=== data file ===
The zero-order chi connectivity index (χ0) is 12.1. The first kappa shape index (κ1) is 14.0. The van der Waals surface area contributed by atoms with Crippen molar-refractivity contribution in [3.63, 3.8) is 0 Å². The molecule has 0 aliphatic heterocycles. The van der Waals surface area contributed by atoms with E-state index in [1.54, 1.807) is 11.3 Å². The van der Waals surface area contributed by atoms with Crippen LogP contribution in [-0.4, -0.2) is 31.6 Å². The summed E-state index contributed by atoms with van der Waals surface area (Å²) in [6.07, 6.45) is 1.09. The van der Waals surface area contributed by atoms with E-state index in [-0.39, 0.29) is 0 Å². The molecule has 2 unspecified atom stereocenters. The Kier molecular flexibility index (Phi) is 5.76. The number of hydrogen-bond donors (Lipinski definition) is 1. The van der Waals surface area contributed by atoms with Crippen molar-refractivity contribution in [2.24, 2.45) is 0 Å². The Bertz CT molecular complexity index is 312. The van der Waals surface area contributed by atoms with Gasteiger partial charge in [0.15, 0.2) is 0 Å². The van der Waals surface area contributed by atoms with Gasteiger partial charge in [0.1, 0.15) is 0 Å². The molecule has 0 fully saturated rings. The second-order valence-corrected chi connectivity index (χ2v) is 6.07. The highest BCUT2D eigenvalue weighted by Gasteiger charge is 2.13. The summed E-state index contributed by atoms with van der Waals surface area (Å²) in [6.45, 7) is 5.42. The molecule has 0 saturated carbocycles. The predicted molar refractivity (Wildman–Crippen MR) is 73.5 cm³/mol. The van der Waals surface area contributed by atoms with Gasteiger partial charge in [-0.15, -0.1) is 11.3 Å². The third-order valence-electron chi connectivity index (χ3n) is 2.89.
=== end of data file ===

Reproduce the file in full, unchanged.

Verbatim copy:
The zero-order chi connectivity index (χ0) is 12.1. The first kappa shape index (κ1) is 14.0. The van der Waals surface area contributed by atoms with Crippen molar-refractivity contribution in [3.63, 3.8) is 0 Å². The molecule has 0 aliphatic heterocycles. The van der Waals surface area contributed by atoms with E-state index in [1.54, 1.807) is 11.3 Å². The van der Waals surface area contributed by atoms with Crippen LogP contribution in [-0.4, -0.2) is 31.6 Å². The summed E-state index contributed by atoms with van der Waals surface area (Å²) in [6.07, 6.45) is 1.09. The van der Waals surface area contributed by atoms with E-state index in [-0.39, 0.29) is 0 Å². The molecule has 2 unspecified atom stereocenters. The Kier molecular flexibility index (Phi) is 5.76. The number of hydrogen-bond donors (Lipinski definition) is 1. The van der Waals surface area contributed by atoms with Crippen molar-refractivity contribution in [2.24, 2.45) is 0 Å². The Bertz CT molecular complexity index is 312. The van der Waals surface area contributed by atoms with Gasteiger partial charge in [0.15, 0.2) is 0 Å². The van der Waals surface area contributed by atoms with Gasteiger partial charge in [0.1, 0.15) is 0 Å². The molecule has 0 fully saturated rings. The second-order valence-corrected chi connectivity index (χ2v) is 6.07. The highest BCUT2D eigenvalue weighted by Gasteiger charge is 2.13. The summed E-state index contributed by atoms with van der Waals surface area (Å²) in [6.45, 7) is 5.42. The molecule has 0 saturated carbocycles. The predicted molar refractivity (Wildman–Crippen MR) is 73.5 cm³/mol. The van der Waals surface area contributed by atoms with Gasteiger partial charge in [-0.15, -0.1) is 11.3 Å². The third-order valence-electron chi connectivity index (χ3n) is 2.89.